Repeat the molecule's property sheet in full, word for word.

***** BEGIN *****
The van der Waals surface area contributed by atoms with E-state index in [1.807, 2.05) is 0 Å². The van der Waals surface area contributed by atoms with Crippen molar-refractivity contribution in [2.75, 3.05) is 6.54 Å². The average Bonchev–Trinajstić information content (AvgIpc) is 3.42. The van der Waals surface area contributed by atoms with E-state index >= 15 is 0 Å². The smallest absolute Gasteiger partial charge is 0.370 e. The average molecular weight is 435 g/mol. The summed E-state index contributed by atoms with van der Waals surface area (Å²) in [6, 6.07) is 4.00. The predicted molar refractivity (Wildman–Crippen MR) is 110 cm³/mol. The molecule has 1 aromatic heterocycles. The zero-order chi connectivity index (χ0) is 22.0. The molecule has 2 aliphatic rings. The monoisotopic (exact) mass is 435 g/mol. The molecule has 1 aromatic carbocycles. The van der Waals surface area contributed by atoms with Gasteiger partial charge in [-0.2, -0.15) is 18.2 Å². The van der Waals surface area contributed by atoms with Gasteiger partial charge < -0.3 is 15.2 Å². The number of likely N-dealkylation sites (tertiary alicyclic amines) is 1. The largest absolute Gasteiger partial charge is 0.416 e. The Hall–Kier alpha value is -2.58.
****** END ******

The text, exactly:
The van der Waals surface area contributed by atoms with E-state index in [1.807, 2.05) is 0 Å². The van der Waals surface area contributed by atoms with Crippen molar-refractivity contribution in [2.75, 3.05) is 6.54 Å². The average Bonchev–Trinajstić information content (AvgIpc) is 3.42. The van der Waals surface area contributed by atoms with E-state index >= 15 is 0 Å². The smallest absolute Gasteiger partial charge is 0.370 e. The average molecular weight is 435 g/mol. The summed E-state index contributed by atoms with van der Waals surface area (Å²) in [6, 6.07) is 4.00. The predicted molar refractivity (Wildman–Crippen MR) is 110 cm³/mol. The molecule has 1 aromatic heterocycles. The zero-order chi connectivity index (χ0) is 22.0. The molecule has 2 aliphatic rings. The monoisotopic (exact) mass is 435 g/mol. The molecule has 1 aromatic carbocycles. The van der Waals surface area contributed by atoms with Gasteiger partial charge in [-0.2, -0.15) is 18.2 Å². The van der Waals surface area contributed by atoms with Gasteiger partial charge < -0.3 is 15.2 Å². The number of likely N-dealkylation sites (tertiary alicyclic amines) is 1. The largest absolute Gasteiger partial charge is 0.416 e. The Hall–Kier alpha value is -2.58.